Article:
Problematic is problematic. Quentin Tarantino is infamous for racism in his films. There are so many articles about it on the internet. If I was defending racism, his movies would be the last thing on my list of examples to prop up my argument. I’ve read about Greek folks feeling misrepresented by My Big Fat Greek Wedding, and I can’t speak to Monty Python or Talladega Nights as it’s been ages since i’ve seen either, but saying it’s okay to be racist because folks did similar things in the past and YOU don’t think they’re racist is also a very weak argument.
If by event, you mean a different race at this year’s Sea Otter Classic? Then yes, it was a different event and a different announcer. That doesn’t mean Sea Otter shouldn’t be held accountable for consistently giving opportunity to announcers who historically don’t respect the athletes they are announcing for. I’m certain if you’d like receipts for this there are plenty of women, and possibly men, who will provide them for you. I’m sure you’re not the only one who believes Joe is a fantastic announcer, that doesn’t mean he didn’t make an unnecessary statement.
Don’t do this. I believe he is referring to Dorothy Wong also known as Dot. Leave Dot out of it, she’s got absolutely nothing to do with this and let’s leave it that way. Having a “wonderful female announcer of Asian ancestry” present does not make it impossible for racism or sexism to happen. She is not a prop or a shield, this argument is completely invalid.
The only thing I learned from this point is that by definition, this could not be racist. That doesn’t mean it’s not in terribly poor taste. If anything it made it more disappointing. The rest of my response to this is the same as my response to your first point.
This one is super important. Having done nice things for women or POC in the past, present, or future does not make you immune to being sexist or racist. Ever. This is not a defense. Again, by definition Joe is not capable of being racist, but it’s not because he said nice words about a diversity initiative minutes before.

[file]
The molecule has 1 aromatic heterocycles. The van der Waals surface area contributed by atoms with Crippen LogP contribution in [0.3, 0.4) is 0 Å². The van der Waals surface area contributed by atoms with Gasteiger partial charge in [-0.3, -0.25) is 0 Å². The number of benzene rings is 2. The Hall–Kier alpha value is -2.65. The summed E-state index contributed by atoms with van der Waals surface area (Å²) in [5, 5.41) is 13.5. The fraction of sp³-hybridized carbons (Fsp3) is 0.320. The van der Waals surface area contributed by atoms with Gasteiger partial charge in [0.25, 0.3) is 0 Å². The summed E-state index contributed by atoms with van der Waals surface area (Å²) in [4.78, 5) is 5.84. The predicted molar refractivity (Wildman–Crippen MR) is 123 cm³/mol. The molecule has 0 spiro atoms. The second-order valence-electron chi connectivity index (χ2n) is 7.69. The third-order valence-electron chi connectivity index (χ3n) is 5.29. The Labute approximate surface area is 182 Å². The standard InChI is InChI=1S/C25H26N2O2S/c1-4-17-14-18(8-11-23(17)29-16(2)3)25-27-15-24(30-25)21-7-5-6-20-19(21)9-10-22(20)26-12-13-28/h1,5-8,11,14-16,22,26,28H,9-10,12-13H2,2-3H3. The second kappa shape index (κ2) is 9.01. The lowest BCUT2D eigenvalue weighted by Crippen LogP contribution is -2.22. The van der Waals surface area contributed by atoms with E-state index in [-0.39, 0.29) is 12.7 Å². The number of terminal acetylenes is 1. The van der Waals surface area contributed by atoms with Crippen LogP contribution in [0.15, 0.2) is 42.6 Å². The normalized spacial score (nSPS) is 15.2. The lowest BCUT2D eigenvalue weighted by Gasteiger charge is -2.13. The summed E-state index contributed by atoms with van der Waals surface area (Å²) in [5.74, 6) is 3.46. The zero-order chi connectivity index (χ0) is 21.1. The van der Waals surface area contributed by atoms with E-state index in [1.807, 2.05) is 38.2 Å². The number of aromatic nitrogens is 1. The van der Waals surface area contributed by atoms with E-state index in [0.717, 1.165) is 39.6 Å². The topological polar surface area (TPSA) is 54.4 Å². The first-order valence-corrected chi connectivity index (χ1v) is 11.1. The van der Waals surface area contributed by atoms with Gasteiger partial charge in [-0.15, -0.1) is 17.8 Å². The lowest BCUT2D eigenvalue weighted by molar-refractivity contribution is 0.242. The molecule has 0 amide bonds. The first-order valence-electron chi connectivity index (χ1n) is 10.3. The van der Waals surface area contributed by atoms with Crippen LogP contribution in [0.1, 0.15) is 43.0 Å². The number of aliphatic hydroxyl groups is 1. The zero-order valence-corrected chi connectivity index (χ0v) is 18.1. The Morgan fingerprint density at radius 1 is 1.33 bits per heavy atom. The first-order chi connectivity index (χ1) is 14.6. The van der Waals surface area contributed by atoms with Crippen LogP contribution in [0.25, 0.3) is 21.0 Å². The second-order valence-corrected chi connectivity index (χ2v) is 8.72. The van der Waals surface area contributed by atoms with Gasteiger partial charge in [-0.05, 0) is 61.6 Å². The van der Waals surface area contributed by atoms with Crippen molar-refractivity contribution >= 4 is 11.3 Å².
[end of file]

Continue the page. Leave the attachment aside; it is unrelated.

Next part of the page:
Absolutely don’t do this. Don’t you dare put this precious baby’s picture on my timeline and expect me to ignore the fact that her dad said something that felt offensive in the moment (and still problematic after the fact). She has nothing to do with this, so leave her out of it as well. Why did Richard feel the need to include a picture of this little girl? Why does Richard feel that it provides an explanation for the actions of her parent?
Those were all of his points. They were all trash in my opinion. And since this is my blog, you’re hearing my opinion.
I guess the most obvious question is, what do I think would have made this better? If Joe would have spoken for himself, offered an explanation, and apologized for it, that would have been spectacular. I understand the desire for Richard to swoop in and defend his friend. I also swoop in and defend my friends if they are unable to defend themselves, or if they ask me to. What I don’t understand is why Joe never reached out to me, but instead tried to reach my friend Sam at her job. That is entirely unacceptable. It is beyond inappropriate to call someone’s job looking for them to discuss a mess that’s got nothing to do with them. Not once has her name come up on the timeline, not once has she chimed in on any of this. There was absolutely NO reason for Joe to call her job looking for her. Slide into the DMs like everybody else. She’ll respond if she wants to.
Bothering Sam and attempting to use blackness, kids, and other POC as shields and excuses are not okay. I will repeat that my initial reaction was incorrect in saying that the comment was racist, but the comment was still was still not right. Furthermore, the reaction from the parties responsible (Joe, Sea Otter organizers, and Richard since he included himself) have been very disappointing. There was never an attempt to understand where things may have gotten misinterpreted. It seems the intent of the comment was to make a joke based on a questionable comedy sketch from the 1960s, but the impact was that my friend and myself felt it was another instance of POC being mocked and excluded in a mostly white space. POC people can’t be racist, but they can still be offensive to other POC. Intent is irrelevant if the impact is harm.
After a very successful diversity panel on Thursday, I was very excited for all the progress we are making in the DEI space in cycling. There’s still a ton of work to do, and we’re all learning how to navigate this new terrain. I never asked for the announcer to be fired, I just asked that the situation be addressed so it didn’t happen again. It was great to see diverse faces and voices amongst the announcers, but that did not make any single one of them infallible. I was informed later that during my race Dot pronounced my name incorrectly, but almost immediately took the opportunity to get it right after she was corrected. I’m super into that since my name is extremely important to me. Mistakes happen. The thing that comes to mind for me in this moment is that respect should come first. Always. Disrespect will never be tolerated.